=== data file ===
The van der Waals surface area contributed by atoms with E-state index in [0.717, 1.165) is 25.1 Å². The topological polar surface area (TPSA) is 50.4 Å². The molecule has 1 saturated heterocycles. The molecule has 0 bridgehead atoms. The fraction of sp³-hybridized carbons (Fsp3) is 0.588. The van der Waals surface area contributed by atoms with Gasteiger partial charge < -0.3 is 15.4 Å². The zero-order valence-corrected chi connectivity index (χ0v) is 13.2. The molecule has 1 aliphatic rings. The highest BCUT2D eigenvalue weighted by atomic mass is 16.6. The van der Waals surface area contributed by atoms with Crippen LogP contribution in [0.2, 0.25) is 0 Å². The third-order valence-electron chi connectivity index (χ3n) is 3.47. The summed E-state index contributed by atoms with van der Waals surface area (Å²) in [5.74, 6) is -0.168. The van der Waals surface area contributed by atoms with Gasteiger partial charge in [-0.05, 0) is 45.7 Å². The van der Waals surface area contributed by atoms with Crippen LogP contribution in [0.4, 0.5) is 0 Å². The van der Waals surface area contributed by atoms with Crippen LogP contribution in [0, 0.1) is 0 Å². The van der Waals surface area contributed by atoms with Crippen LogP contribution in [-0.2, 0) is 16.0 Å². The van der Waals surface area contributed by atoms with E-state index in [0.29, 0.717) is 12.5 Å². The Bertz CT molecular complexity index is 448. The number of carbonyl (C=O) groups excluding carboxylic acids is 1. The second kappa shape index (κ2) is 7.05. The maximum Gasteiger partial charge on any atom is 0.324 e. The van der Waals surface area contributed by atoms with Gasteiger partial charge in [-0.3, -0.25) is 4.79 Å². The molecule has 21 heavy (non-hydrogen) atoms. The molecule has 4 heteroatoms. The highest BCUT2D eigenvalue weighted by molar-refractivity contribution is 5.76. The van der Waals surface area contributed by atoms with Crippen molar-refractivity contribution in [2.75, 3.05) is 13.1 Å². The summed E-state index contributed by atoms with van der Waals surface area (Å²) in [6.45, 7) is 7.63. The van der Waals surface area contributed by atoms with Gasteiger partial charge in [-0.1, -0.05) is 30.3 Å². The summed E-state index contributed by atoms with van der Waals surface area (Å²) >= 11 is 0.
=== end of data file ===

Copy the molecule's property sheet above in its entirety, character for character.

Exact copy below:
The van der Waals surface area contributed by atoms with E-state index in [0.717, 1.165) is 25.1 Å². The topological polar surface area (TPSA) is 50.4 Å². The molecule has 1 saturated heterocycles. The molecule has 0 bridgehead atoms. The fraction of sp³-hybridized carbons (Fsp3) is 0.588. The van der Waals surface area contributed by atoms with Gasteiger partial charge < -0.3 is 15.4 Å². The zero-order valence-corrected chi connectivity index (χ0v) is 13.2. The molecule has 1 aliphatic rings. The highest BCUT2D eigenvalue weighted by atomic mass is 16.6. The van der Waals surface area contributed by atoms with Crippen LogP contribution in [0.2, 0.25) is 0 Å². The third-order valence-electron chi connectivity index (χ3n) is 3.47. The summed E-state index contributed by atoms with van der Waals surface area (Å²) in [5.74, 6) is -0.168. The van der Waals surface area contributed by atoms with Gasteiger partial charge in [-0.05, 0) is 45.7 Å². The van der Waals surface area contributed by atoms with Crippen LogP contribution in [0.4, 0.5) is 0 Å². The van der Waals surface area contributed by atoms with Crippen LogP contribution in [0, 0.1) is 0 Å². The van der Waals surface area contributed by atoms with Crippen LogP contribution in [-0.2, 0) is 16.0 Å². The van der Waals surface area contributed by atoms with E-state index in [0.29, 0.717) is 12.5 Å². The Bertz CT molecular complexity index is 448. The number of carbonyl (C=O) groups excluding carboxylic acids is 1. The second kappa shape index (κ2) is 7.05. The maximum Gasteiger partial charge on any atom is 0.324 e. The van der Waals surface area contributed by atoms with Gasteiger partial charge in [-0.3, -0.25) is 4.79 Å². The molecule has 21 heavy (non-hydrogen) atoms. The molecule has 4 heteroatoms. The highest BCUT2D eigenvalue weighted by molar-refractivity contribution is 5.76. The van der Waals surface area contributed by atoms with Crippen molar-refractivity contribution in [2.75, 3.05) is 13.1 Å². The summed E-state index contributed by atoms with van der Waals surface area (Å²) in [6.45, 7) is 7.63. The van der Waals surface area contributed by atoms with Gasteiger partial charge in [-0.1, -0.05) is 30.3 Å². The summed E-state index contributed by atoms with van der Waals surface area (Å²) >= 11 is 0.